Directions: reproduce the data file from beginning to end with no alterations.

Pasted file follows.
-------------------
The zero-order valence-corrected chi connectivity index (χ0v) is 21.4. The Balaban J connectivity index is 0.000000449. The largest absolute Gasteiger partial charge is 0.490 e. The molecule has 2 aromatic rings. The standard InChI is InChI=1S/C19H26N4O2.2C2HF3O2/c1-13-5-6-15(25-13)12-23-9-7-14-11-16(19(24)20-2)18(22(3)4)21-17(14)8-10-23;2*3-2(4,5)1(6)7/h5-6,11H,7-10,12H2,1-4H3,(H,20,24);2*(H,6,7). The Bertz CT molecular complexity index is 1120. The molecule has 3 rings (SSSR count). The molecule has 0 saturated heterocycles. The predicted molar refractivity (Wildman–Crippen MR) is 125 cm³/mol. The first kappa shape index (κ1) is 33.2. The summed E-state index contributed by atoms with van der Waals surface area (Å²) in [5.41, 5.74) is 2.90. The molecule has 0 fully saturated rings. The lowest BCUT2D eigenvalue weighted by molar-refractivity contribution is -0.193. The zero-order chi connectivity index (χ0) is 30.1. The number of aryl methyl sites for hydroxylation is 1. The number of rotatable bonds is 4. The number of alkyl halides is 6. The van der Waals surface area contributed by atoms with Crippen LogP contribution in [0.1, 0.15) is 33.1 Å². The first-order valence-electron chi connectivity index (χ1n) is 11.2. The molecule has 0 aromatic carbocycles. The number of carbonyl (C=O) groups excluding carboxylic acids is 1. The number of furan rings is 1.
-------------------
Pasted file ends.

The zero-order valence-corrected chi connectivity index (χ0v) is 21.4. The Balaban J connectivity index is 0.000000449. The largest absolute Gasteiger partial charge is 0.490 e. The molecule has 2 aromatic rings. The standard InChI is InChI=1S/C19H26N4O2.2C2HF3O2/c1-13-5-6-15(25-13)12-23-9-7-14-11-16(19(24)20-2)18(22(3)4)21-17(14)8-10-23;2*3-2(4,5)1(6)7/h5-6,11H,7-10,12H2,1-4H3,(H,20,24);2*(H,6,7). The Bertz CT molecular complexity index is 1120. The molecule has 3 rings (SSSR count). The molecule has 0 saturated heterocycles. The predicted molar refractivity (Wildman–Crippen MR) is 125 cm³/mol. The first kappa shape index (κ1) is 33.2. The summed E-state index contributed by atoms with van der Waals surface area (Å²) in [5.41, 5.74) is 2.90. The molecule has 0 fully saturated rings. The lowest BCUT2D eigenvalue weighted by molar-refractivity contribution is -0.193. The zero-order chi connectivity index (χ0) is 30.1. The number of aryl methyl sites for hydroxylation is 1. The number of rotatable bonds is 4. The number of alkyl halides is 6. The van der Waals surface area contributed by atoms with Crippen LogP contribution in [0.1, 0.15) is 33.1 Å². The first-order valence-electron chi connectivity index (χ1n) is 11.2. The molecule has 0 aromatic carbocycles. The number of carbonyl (C=O) groups excluding carboxylic acids is 1. The number of furan rings is 1.